Average annual household bills will rise by £46 (18%) from £249 this year to £295 by 2009 (before inflation) an increase on Ofwat s signalled draft increase of £34 (13%) in August (see related story).

These figures mask the fact that seven of the 10 water companies in England and Wales will be allowed price rises in excess of the 18%. Wessex, Southern, and South-West will all see a 25% price hike, Thames 24%, and Dwr Cymru 23%. Only Anglian Water, with a 7% increase, and Northumbrian Water with a 12% rise, will actually fall below the 18% average.

Maurice Terry, Chairman of consumer group WaterVoice, said: “This is bad news for the millions of water customers who will find these increases neither affordable nor acceptable. The Government must act immediately to ensure that customers on low and fixed incomes receive effective help to pay their water bills, through the mainstream tax credits and benefits system. Some customers have difficulty paying water bills as it is: the latest figures on debt show £893 million of outstanding revenue from household bills across England and Wales at the end of 2003-04, £527 million of it more than 12 months old. Next year could see thousands of customers dragged into debt for the first time.”

Water companies originally asked for an average of 29% increase in prices, which they said was necessary to finance substantial infrastructure investment programmes to maintain pipes, sewers and treatment works. In addition the companies will be investing in major programmes to improve rivers and coastal waters and looking to resolve or alleviate internal flooding from overloaded sewers.

“These decisions strike the right balance. They will enable water companies to meet the needs of customers and the environment whilst continuing to deliver a safe and reliable service. The price limits are as high as they need to be but no higher,” said Philip Fletcher, Director General of Water Services at Ofwat.

He added that the increases may well be unwelcome to those on low incomes, but: “We have challenged the companies’ costs to ensure customers continue to receive value for money from their water and sewerage services. This means that by 2009 customers will be paying on average only around 7% more, before inflation, than they were in 1999.”

Almost all of the water quality, environmental schemes and investigations sought by Ministers have been included, Mr Fletcher continued. “But in the small number of cases where the company proposals appear poor value for money we have asked for these to be reappraised. Our price setting regime can deal with the costs of any extra work confirmed during the 2005-10 period.”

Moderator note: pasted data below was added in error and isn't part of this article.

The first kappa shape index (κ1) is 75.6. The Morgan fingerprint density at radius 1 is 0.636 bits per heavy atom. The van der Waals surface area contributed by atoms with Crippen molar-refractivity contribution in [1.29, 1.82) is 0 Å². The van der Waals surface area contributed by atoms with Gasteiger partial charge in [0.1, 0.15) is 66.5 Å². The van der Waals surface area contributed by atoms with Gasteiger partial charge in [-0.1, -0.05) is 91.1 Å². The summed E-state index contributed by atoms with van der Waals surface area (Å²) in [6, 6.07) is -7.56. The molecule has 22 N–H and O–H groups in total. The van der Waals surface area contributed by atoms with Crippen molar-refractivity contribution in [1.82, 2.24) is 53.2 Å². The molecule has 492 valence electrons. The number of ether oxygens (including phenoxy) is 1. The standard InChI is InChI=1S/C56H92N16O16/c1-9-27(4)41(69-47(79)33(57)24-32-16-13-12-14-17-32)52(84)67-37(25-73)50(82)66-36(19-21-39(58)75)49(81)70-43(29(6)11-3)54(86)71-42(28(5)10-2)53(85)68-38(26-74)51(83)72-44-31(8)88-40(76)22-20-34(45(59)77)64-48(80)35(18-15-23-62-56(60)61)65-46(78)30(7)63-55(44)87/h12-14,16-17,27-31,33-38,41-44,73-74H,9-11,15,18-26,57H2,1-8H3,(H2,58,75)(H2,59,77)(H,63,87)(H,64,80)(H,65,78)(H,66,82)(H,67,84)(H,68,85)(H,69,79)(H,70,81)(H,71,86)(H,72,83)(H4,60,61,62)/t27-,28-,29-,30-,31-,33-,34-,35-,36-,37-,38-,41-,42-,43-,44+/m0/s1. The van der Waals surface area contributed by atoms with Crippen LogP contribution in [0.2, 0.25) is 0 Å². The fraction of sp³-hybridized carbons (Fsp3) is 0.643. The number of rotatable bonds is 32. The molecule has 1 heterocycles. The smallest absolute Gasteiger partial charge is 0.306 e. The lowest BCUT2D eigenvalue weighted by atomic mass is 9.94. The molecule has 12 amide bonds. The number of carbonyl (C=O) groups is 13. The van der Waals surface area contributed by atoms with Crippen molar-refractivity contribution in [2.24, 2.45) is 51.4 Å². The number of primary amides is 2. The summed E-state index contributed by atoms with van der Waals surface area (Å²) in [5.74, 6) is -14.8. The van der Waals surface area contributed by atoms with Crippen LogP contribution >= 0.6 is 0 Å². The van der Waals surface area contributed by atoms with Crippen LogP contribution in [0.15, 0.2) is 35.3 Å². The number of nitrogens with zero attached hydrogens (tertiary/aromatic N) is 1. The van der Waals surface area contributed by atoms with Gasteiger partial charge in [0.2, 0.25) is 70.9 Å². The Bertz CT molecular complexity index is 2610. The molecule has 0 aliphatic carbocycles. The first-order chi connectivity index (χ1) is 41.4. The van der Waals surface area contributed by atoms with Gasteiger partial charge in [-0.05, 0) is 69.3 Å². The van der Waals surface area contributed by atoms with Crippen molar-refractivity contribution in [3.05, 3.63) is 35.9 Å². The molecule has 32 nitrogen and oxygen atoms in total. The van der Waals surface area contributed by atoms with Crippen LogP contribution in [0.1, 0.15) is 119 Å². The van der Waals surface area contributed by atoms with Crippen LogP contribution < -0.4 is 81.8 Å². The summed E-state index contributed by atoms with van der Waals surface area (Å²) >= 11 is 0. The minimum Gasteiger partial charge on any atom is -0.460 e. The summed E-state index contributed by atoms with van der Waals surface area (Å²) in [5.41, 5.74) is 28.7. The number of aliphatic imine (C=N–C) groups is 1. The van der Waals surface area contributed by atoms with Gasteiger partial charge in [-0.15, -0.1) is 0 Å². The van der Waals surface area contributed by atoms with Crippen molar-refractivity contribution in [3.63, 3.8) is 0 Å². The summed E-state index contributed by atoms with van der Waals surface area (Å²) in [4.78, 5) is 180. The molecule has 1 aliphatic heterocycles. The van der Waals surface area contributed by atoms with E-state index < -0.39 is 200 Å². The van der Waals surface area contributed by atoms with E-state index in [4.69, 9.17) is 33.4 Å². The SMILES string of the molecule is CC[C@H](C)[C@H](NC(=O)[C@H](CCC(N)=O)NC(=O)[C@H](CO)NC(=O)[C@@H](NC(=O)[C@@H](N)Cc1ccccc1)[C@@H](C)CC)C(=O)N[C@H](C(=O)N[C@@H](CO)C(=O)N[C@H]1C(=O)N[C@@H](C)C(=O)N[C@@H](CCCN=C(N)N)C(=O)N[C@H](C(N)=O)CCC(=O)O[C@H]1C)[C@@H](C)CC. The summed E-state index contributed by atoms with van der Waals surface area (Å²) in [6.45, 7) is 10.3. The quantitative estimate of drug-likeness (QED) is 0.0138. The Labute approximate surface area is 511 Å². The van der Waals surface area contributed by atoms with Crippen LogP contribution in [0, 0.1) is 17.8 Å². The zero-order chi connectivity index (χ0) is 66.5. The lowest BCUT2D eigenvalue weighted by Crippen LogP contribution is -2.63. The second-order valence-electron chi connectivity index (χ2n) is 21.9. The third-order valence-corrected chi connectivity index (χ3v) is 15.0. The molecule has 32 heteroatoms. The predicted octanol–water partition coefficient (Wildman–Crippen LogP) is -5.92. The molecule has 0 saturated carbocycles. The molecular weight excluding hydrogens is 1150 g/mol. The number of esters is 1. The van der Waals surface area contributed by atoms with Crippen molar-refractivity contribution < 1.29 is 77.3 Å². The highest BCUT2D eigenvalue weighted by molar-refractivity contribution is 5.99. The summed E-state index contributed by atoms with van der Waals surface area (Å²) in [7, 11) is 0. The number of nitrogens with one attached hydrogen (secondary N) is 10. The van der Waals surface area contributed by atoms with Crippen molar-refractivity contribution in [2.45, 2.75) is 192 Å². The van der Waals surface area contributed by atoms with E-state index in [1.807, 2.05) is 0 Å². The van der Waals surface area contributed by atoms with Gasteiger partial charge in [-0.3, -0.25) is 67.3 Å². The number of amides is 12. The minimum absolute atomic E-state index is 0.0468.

Water companies themselves said they would take their time to examine the implications of the decision before responding. Pamela Taylor, Chief Executive of industry body Water UK, said: “Ofwat has made some changes to the tough challenges laid down in the draft determinations especially on savings. They had gone too far and they’ve recognised that, but this is still a tough settlement. Companies will be looking carefully at whether Ofwat has found the right balance between risk and return for them.”

She added that companies’ main concern would be whether the price increases will allow them to supply the services people want and meet their environmental obligations.

“If they believe that they won t be able to meet these obligations within the limit set, they can ask for the review outcome to be referred to the Competition Commission. They have until the beginning of February to consider whether to take this step and some companies may well not announce their decision until then.”

In addition to the rises for expenditure, Ofwat has allowed companies to raise more revenue to offset higher tax and pension costs. As regulated monopolies water utilities are also allowed to pass a large proportion of their pension deficits on to customers bills.

Shares in the water companies rose sharply as soon as soon as the announcement was made, with United Utilities share price rising to its highest level since December 2000.

By David Hopkins

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